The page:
Museum of Glass can be appreciated inside, out

July 7, 2002 

There are two Museums of Glass: International Centers for Contemporary Art - outdoor and indoor.

Outdoors is the older, quieter, more beautiful sister.

Spunky and full of ideas, her indoor sibling runs around with a tougher crowd and is still figuring out who she wants to be.

How she matures and how the world treats her delicate sister will be the talk of the neighborhood over the coming years. This column is my contribution to the chatter.

There are five art installations - basically sculptures built for a particular spot - outdoors. If you park along Pacific Avenue and cross the Chihuly Bridge of Glass to get to the museum, you'll see Buster Simpson's elegant row of leaning glass panes first.

Four of the installations, including the glass panes, are supposed to be torn down after a year, but the museum board likes Simpson's piece so well it may ask him if it can keep it, according to vice chairman Phil Phibbs.

That would be terrific. The piece just belongs.

Below it on the middle plaza are Mildred Howard's red glass house at the edge of a pool with 700 floating glass apples and a smaller house and passageway by juvenile inmates at Remann Hall. My first thought was, "Too many houses." The proximity is unfortunate.

But they are discrete, full experiences. You'll see.

On the lower level are Patrick Dougherty's mighty stick sculptures - several pitchers and vessels passing across a pool of water like a tornado in slow motion.

These are incredible. Gorgeous. A guy in a leather jacket, smoking a cigarette, passed by these with two buddies on the night of July 4 and spat out, "That is ... cool."

Nearby is the permanent, city-owned "Water Forest" by Howard Ben Tré. With water filling tubes and spilling over, sent by a complex circulation system and lit by fiber optics at night, the effectiveness of this piece relies on mechanics. When it works, it works.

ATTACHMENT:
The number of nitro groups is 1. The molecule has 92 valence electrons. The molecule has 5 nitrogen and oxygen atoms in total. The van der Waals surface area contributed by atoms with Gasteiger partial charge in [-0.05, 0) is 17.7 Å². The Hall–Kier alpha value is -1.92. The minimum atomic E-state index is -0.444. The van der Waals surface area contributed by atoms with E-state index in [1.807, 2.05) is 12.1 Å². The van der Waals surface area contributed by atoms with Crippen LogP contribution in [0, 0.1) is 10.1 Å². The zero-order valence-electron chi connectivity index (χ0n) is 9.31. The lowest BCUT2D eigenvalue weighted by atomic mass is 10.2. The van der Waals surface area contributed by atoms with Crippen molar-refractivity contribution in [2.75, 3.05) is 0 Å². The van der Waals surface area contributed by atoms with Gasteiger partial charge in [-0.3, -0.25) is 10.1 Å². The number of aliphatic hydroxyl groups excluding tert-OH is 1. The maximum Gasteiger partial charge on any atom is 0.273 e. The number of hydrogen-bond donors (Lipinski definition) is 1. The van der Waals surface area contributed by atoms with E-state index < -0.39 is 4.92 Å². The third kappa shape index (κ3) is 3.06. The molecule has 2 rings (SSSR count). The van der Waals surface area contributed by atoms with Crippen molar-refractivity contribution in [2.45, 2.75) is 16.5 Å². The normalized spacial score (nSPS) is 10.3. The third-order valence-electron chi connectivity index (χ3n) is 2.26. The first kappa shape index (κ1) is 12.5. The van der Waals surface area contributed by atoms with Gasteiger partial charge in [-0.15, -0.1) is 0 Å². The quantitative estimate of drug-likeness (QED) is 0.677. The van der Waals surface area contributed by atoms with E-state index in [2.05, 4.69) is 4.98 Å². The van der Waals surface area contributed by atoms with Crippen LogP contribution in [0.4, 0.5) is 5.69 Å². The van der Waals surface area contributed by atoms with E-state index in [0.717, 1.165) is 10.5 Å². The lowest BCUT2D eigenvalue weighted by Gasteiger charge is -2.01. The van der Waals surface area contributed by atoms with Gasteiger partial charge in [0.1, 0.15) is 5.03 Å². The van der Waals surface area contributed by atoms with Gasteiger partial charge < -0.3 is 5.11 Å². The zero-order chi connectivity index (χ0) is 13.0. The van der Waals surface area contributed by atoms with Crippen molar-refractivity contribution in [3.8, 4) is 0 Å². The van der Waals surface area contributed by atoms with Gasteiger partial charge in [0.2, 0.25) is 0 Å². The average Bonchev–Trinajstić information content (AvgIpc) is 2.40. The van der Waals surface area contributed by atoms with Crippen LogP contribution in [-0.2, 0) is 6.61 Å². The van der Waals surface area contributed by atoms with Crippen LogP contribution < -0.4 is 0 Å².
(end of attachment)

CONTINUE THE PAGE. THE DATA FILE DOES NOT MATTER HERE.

These outdoor areas are a tremendous gift of contemplative space. They're open all hours and free of charge.

But if vandals attack them, the museum will gate them off afterhours, which would ruin the whole free feeling of the place.

To get inside will run you 8 bucks. You're paying to see the working hot shop, galleries and a theater.

The galleries feel small, squat and cramped. The sublime works of Stanislav Libensky and Jaroslava Brychtova, stuffed inside, don't get the attention they deserve. A large exhibition of works - some quite refreshingly unexpected - by John Cage, Mark Tobey and Morris Graves has the same overpopulation problem.

Gregory Barsamian's spectacular strobe-lit animation sculpture, which needs total darkness, sits in a small area with unfortunate ambient light.

Next to the gallery is an oversized theater. Drama is a hard sell in an art museum, and empty seats are a heartbreaker. I could barely concentrate on the well-thought-out sketch I saw during the press preview because I was so self-conscious about being one of a five-member audience in a 180-seat theater.

Across the Grand Hall is the hot shop, the literal and figurative antithesis to the gallery's chill.

The Beatles blasted from the sound system during the opening gala on Wednesday night as Chihuly's team of booted tough guys in sunglasses played with fire. This is where glass will shatter and guys will get burned. It's the Indy 500 to the galleries' Sunday drive. It's what you paid $8 for, probably, and it's glorious.

I haven't quite figured out how to have the kind of coherent experience I expect from a museum inside this one. It's a cross between the Experience Music Project and the Tacoma Art Museum.

That will probably help it for a while - you can't dismiss it because - ugh, boring - you're not in the mood for the hush-hush of a museum.

But, ultimately, the best thing that could happen is that the fiery hot shop ignites excitement in the galleries, and the galleries calm spectators into a deeper appreciation for the precariousness, skill and magic of the hot shop. I'd also like to see the genuine connection between theater and art revealed - to at least 100 people at a time.

The good news is you don't have to take my word for this stuff. These are your new neighbors. Meet the family. See who you like. Remember that they're still young. And remember: They built the house that's going to change the block forever.

Jen Graves: 253-597-8568

jen.graves@mail.tribnet.com

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